We know that sometimes we also have polynomial terms appearing in the expression \(\exp(At)\). These polynomials come from the second part \(\exp(A_nt)\) since \(\exp(A_n t)=\sum_{m=0}^{k-1}\frac{A_n^m}{m!} t^m\) (this follows from the fact that \(A_n^k=0\)).

The question (c)(iii) is about the Jordan-Chevalley decomposition of \(\exp(At)\). The only thing to check is that we can write this as sum of a nilpotent and a semi-simple matrix which commute with each other. (The Jordan-Chevalley decomposition theorem than asserts that this decomposition is in fact unique.)

The question contains the hint that \(\exp(A_s t)\) is semi-simple. We can see this by verifying that if \(TA_sT^{-1}\) is (complex) diagonal, then so is \(T\exp(A_st)T^{-1}=\exp(TA_sT^{-1}t)\).

Let us check whether indeed the semi-simple part of \(\exp(At)\) is equal to \(\exp(A_st)\) (in the sense of the Jordan-Chevalley decomposition). We write \(\exp(At)=\exp(A_st)+N\) where \(N:=[\exp(At)-\exp(A_st)]\). Now we recall that \(\exp(At)=\exp(A_st)\exp(A_nt)\) so \(N=\exp(A_st)[\exp(A_nt)-1]\) and as these two factors commute we have \(N^k=\exp(A_s t k)[\exp(A_nt)-1] ^k\) and if \(A_n^k=0\) we also have \([\exp(A_n t)-1]^k=0\) since \([\exp(A_n t)-1]=p(A_n)\) is a polynomial in \(A_n\) with \(p(0)=0\). Thus \(N\) is nilpotent, and it is readily checked that \(N\) also commutes with \(\exp(A_s t)\). So \(\exp(A t)=\exp(A_s t)+N\) is the Jordan-Chevalley decomposition of \(\exp(A t)\) where \(\exp(A_s t)\) is the semi-simple part and \(N=\exp(A_s t)[\exp(A_n t)-1]\) is the nilpotent part.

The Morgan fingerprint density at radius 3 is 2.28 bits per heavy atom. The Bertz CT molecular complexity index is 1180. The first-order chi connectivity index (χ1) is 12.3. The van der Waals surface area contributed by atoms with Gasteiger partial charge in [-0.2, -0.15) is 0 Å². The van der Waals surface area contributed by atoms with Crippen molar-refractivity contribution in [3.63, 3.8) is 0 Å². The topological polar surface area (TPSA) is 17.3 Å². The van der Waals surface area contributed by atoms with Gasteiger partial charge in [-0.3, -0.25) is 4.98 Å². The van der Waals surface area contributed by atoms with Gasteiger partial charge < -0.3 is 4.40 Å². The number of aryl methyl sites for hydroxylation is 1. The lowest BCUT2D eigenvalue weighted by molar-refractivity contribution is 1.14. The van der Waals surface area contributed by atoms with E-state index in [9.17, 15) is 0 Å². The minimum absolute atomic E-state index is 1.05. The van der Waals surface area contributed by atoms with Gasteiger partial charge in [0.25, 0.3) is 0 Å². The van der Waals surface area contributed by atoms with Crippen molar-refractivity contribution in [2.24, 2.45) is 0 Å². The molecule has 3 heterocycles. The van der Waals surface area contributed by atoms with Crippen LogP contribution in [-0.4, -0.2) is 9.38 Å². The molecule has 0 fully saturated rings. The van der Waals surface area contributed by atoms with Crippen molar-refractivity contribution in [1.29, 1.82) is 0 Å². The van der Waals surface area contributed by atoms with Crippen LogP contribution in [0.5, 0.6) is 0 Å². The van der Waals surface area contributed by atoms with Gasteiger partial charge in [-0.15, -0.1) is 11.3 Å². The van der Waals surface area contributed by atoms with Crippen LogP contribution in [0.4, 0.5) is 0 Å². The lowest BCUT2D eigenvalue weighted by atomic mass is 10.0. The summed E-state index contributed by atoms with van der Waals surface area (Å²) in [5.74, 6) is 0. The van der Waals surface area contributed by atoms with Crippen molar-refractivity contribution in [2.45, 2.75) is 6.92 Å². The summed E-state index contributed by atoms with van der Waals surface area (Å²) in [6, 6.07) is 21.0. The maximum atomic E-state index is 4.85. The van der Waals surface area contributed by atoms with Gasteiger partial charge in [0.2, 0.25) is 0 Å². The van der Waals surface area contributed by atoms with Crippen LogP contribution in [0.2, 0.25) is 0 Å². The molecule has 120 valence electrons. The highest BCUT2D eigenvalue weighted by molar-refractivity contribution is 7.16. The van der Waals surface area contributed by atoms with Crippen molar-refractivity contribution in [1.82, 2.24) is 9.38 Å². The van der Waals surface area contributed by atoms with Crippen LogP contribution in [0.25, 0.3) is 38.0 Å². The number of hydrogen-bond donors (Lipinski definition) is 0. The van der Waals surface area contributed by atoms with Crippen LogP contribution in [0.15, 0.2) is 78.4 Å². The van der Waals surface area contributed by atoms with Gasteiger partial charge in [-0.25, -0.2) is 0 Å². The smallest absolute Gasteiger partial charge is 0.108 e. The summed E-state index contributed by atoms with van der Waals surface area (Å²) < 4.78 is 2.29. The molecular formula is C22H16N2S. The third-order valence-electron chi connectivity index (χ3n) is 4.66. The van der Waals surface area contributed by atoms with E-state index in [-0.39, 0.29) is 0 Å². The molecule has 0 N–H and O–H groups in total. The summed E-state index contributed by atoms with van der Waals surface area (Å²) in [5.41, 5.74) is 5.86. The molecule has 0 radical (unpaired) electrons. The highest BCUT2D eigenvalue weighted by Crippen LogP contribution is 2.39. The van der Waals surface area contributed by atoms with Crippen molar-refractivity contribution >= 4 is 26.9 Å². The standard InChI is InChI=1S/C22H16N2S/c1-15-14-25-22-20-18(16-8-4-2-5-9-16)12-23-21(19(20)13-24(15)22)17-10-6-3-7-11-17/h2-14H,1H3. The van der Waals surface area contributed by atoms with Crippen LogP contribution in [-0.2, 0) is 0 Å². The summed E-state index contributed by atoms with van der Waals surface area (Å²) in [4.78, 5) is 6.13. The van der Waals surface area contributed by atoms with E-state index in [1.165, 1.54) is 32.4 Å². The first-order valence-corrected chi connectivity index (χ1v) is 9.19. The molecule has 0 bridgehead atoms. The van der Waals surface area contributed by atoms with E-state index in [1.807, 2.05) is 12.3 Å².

In part d(ii), \(B\) is the projection to the eigenspace for eigenvalue \(-1\) with as kernel the generalised eigenspace for eigenvalue +1, and \(D=A_n\). As there is a Jordan block for eigenvalue +1 (and not for eigenvalue -1), the range of A_n is the eigenspace of A for eigenvalue +1 (check this by writing a 2-by-2 matrix with a Jordan block); the kernel of \(A_n\) is spanned by the eigenspaces of \(A\). Since the range of \(D\) lies inside the kernel of \(B\), and the range of \(B\) in the kernel of \(D\), it follows that \(DB=BD=0\).

First let me recall some generalities about the Jordan Chevalley decomposition. In the (complex) Jordan form, the diagonal part of the matrix is semi-simple - as it obviously has a diagonal complex Jordan form - and the remaining off-diagonal part is nilpotent (as it is upper or lower triangular with zero diagonal; one easily verifies that taking powers of such matrices eventually always results in the 0 matrix). One also easily verifies in Jordan form that the diagonal part and the upper or lower triangular part of the matrix commute with each other. A very convenient fact is that the properties "semi-simple", "nilpotent" and "commutation" are intrinsic and do not depend on the choice of coordinates: